James Chan, Ph.D.
Assistant Professor in Residence, UC Davis Department of Pathology and Laboratory Medicine
Scientist, Center for Biophotonics, UC Davis (formerly CBST)
Dr. James Chan is an Assistant Professor in the Department of Pathology and a staff researcher at the Center for Biophotonics, successor organization to the NSF Center for Biophotonics Science and Technology (CBST). His research interests broadly encompass the development of label-free spectroscopic and microscopic techniques for biomedical, biosensing, and chemical sensing applications. Techniques of interest include vibrational spectroscopy (Raman, surface enhanced Raman, coherent anti-Stokes Raman, infrared) and second harmonic generation (SHG) microscopy.
James received his Ph.D. in Chemical Engineering and Materials Science from UC Davis
in 2002, where he used a combination of confocal Raman and fluorescence spectroscopy to investigate the molecular level structural changes in glass induced by tightly focused ultra-short laser pulses. From 2003 - 2005 he held a postdoctoral appointment at Lawrence Livermore National Laboratory where he applied Raman and CARS spectroscopy for biological and biomedical research. From 2005 - 2009, as a Staff Scientist at LLNL, he was involved with research developing and characterizing novel fiber-based chemical sensors based on vibrational spectroscopy (Raman, IR, SERS) for remote chemical sensing applications while continuing his biophotonics research at CBST.
Stephen M. Lane, Ph.D.
Chief Scientific Officer and Associate Director Emeritus, NSF Center for Biophotonics Science and Technology
Adjunct Professor Emeritus, UC Davis Department of Neurological Surgery
Visiting Researcher, Physical and Life Sciences Directorate, Lawrence Livermore National Laboratory
In 1978 Dr. Lane completed M.S. and Ph.D. degrees in Applied Science Engineering from the University of California at Davis (UCD). He then spent 29 years as a researcher and scientific manager at Lawrence Livermore National Laboratory (LLNL) and for the last 3 years he has returned to UCD as an Adjunct Professor. For most of his career, Dr. Lane has been involved in both applied research and the development of instrumentation in the areas of physics, biology, and medicine. His technical interests include medical sensors, optical spectroscopy, optical and x-ray imaging and microscopy, computer simulations of photon interaction and transport in tissue, and the development and commercialization of medical devices. He holds 15 patents, has over 80 publications, has received two R&D 100 Awards, the 2001 DOE Award for Excellence in Technology Transfer and, at a White House ceremony, received the Department of Energy Bright Light Award for work on the development of an optical glucose sensor. Dr. Lane has led or participated in projects funded by DoE, DoD, DARPA, NIST, NIH, NSF, LLNL, and UC.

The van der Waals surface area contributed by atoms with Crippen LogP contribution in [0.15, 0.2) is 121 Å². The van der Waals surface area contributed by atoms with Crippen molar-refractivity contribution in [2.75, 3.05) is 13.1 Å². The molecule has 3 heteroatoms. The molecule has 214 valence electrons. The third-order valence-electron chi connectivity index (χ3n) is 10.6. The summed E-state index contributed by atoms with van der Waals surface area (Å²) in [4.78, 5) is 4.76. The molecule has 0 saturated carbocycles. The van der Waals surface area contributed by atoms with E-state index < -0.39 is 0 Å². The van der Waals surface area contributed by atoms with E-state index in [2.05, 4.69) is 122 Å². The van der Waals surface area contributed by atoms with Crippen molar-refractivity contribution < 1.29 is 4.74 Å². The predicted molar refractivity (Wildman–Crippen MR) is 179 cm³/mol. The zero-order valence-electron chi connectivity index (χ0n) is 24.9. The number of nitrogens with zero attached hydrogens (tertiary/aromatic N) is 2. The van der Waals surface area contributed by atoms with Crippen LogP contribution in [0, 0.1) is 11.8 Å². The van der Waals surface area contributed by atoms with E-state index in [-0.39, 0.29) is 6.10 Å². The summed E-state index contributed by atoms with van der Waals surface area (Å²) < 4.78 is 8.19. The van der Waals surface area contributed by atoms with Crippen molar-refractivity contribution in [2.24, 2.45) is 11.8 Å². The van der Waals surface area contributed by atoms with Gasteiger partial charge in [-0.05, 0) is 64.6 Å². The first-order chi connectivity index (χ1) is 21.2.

Sebastian Wachsmann-Hogiu, Ph.D.
Professor in Residence, UC Davis Department of Pathology and Laboratory Medicine
Chief Science Officer, Center for Biophotonics, UC Davis (formerly CBST)
Dr. Wachsmann-Hogiu did his undergraduate studies in Physics, with a major in Biophysics at Bucharest University, Romania. In 2000 he received his Ph.D. in Experimental Physics from Humboldt University/Max-Born Institute, Berlin, where he used time-resolved Raman/CARS spectroscopy to investigate elementary chemical reactions.
After a two-year postdoctoral appointment in the Chemistry Department at Carnegie-Mellon University, where he performed Stark spectroscopy on conductive polymers and biological materials, he moved to Cedars-Sinai Medical Center as a Research Scientist.
In March 2005, he became faculty (assistant professor level) within the Surgery Department, and the Director of the Advanced Optical Imaging Laboratory within the Minimally Invasive Surgical Technologies Institute. There, he was involved with translating novel optical technologies into viable tools for biomedical applications.
Since April 2007, he has been the Facilities Director at the NSF Center for Biophotonics Science and Technology. He was appointed Associate Professor in Residence in the Department of Pathology and Laboratory Medicine in September 2008 and Professor in Residence in June 2014.
Sebastian co-authored more than 80 publications in refereed journals and book chapters and participated in education programs at CBST and UC Davis. He is also interested in commercializing new technologies for the biomedical field. He is a member of the American Physical Society, Biophysical Society and American Chemical Society.
Richard Levenson, M.D.
Professor and Vice Chair for Strategic Technologies
Department of Medical Pathology and Laboratory Medicine
Richard Levenson, MD, FCAP, is Professor and Vice Chair for Strategic Technologies in the Department of Pathology and Laboratory Medicine, UC Davis.
He trained in medicine at University of Michigan and pathology at Washington University, and is Board-certified in Anatomic Pathology. A faculty position at Duke was followed by an appointment at Carnegie Mellon University where he helped develop multispectral imaging approaches for pathology and biology.
In 1999, he joined CRI to become VP of Research, and served as Principal Investigator on federally funded research to develop multispectral microscopy systems and software for molecular pathology and diagnostics, three-dimensional small-animal imaging, optical dynamic contrast techniques, and birefringence microscopy.
He serves on NIH, NCI and NSF review panels, is associate editor of Analytical Cellular Pathology, section editor for Archives of Pathology, and is on the editorial boards of Laboratory Investigation, Cytometry Part A, and Oncopathology.
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